A very interesting letter was posted early this morning on another thread. I don't want this letter to be missed, so I am reprinting it here. The letter discusses the data from EdSource, an independent, nonpartisan, not-for-profit organization whose mission is to clarify complex education issues and to promote thoughtful policy decisions about public school improvement in California. Unlike SFUSD, EdSource does not have a personal stake in the proposed K-8 feeder patterns in San Francisco, which makes the results of their research just that much more compelling.
Click here for a free pdf of the EdSource presentation “Gaining Ground in the Middle Grades: Why Some Schools Do Better (A Large-Scale Study of Middle Grades Practices and Student Outcomes). The highlights of the study’s findings can be found on slide 8. Of the 10 domains that they studied, one dominated in importance (ie, focus on outcomes); another six had strong impact (in order of decreasing importance: coherent instruction, superintendent leadership, teacher competence, principal leadership, extensive use of data, and academic interventions); and the final three were always at the bottom in terms of impact (ie, time and instruction, school environment, and the very, very LAST was student transitions).
SFUSD should address the EdSource findings in the upcoming MS community forums, because if SFUSD wants quality middle schools, then they should be spending time and money on items with the biggest impact: focus on outcomes, coherent instruction, superintendent leadership, teacher competence, principal leadership, extensive use of data, and academic interventions. SFUSD should justify why they are wasting time and money (and upsetting many parents to boot) at the bottom of the list, where independent research has proven there will be marginal gains.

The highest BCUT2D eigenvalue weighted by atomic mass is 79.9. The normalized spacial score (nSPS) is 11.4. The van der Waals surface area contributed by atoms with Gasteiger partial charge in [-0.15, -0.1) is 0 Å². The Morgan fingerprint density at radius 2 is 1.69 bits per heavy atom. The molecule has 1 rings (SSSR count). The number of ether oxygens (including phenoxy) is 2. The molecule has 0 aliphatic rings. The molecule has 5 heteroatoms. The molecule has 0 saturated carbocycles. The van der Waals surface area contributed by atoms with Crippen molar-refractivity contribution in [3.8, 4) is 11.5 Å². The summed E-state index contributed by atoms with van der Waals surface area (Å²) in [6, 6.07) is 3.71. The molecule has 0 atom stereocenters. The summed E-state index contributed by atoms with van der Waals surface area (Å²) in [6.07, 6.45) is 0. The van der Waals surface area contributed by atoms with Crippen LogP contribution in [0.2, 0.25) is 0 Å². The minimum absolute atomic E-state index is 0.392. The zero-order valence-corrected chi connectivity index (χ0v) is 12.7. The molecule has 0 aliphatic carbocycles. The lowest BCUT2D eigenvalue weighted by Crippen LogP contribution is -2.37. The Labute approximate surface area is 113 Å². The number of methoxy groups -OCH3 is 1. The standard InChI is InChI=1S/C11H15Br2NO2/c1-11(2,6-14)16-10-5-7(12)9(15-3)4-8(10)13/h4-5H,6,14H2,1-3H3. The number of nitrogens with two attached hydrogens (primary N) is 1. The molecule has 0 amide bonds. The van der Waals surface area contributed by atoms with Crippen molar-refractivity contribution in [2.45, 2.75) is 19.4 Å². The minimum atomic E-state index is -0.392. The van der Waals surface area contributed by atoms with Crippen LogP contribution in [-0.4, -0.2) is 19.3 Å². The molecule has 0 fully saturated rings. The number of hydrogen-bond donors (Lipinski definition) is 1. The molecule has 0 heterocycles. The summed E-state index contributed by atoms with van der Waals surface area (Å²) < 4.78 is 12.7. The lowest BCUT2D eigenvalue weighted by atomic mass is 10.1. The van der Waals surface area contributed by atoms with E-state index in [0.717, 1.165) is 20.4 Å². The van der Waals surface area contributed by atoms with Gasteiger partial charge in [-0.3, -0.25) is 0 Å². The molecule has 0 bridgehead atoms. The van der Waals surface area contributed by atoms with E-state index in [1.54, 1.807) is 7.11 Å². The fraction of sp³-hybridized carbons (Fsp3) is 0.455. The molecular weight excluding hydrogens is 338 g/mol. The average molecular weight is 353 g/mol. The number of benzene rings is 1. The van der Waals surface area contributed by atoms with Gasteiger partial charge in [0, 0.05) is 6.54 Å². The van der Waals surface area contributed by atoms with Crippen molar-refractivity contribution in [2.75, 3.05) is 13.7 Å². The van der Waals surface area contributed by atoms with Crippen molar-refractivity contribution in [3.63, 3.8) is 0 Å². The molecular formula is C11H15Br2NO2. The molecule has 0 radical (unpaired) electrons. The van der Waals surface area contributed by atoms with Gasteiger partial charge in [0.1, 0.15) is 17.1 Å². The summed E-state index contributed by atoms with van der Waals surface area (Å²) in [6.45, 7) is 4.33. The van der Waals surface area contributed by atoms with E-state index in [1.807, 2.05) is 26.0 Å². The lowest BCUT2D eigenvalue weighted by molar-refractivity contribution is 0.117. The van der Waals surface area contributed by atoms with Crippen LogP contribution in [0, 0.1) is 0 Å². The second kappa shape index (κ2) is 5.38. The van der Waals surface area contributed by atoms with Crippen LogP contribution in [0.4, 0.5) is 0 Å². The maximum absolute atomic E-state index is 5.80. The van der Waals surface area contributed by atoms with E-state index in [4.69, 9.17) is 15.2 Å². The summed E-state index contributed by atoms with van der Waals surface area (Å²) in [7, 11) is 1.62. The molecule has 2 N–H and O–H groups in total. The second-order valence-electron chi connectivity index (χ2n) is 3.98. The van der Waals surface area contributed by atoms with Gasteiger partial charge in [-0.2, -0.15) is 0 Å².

Here is the letter:
I'm frustrated why it's a "done deal" when they are only getting out to the middle schools to gain feedback now?
There is a lot of discussion from SFUSD admin about all the "research" that shows how pathways really make a difference in middle school. I wish they'd show it - I'm not finding it.
After Denman's session, I spent several hours trying to find studies that show what SFUSD keeps saying is out there. All I could find is one Rand study from 2005 that touts K-8 programs - but that was along with about 9 other things that affected middle school quality.
Most recently, the EdSource report in Feb 2010: "Gaining Ground in the Middle Grades: Why Some Schools Do Better" looked specifically at California middle schools. I took a vacation day and brought my middle school Assist. Principal with me to their presentation.
They explored 10 elements, 7 of which they see as the most impactful in attaining the best academic outcomes.
At the bottom of the list that they said had no impact? Regarding K-8, 6-8, or 7-8 structures, they said: "There might be other reasons to do these, but in gaining better academic outcomes, there was no effect."
So it's the bottom of the list, not the top 7, that is what SFUSD is starting with to explore middle school quality.
Why aren't we using this study as the guide for exploration? As a middle school parent of two, it certainly makes sense to me. Check it out. Click here.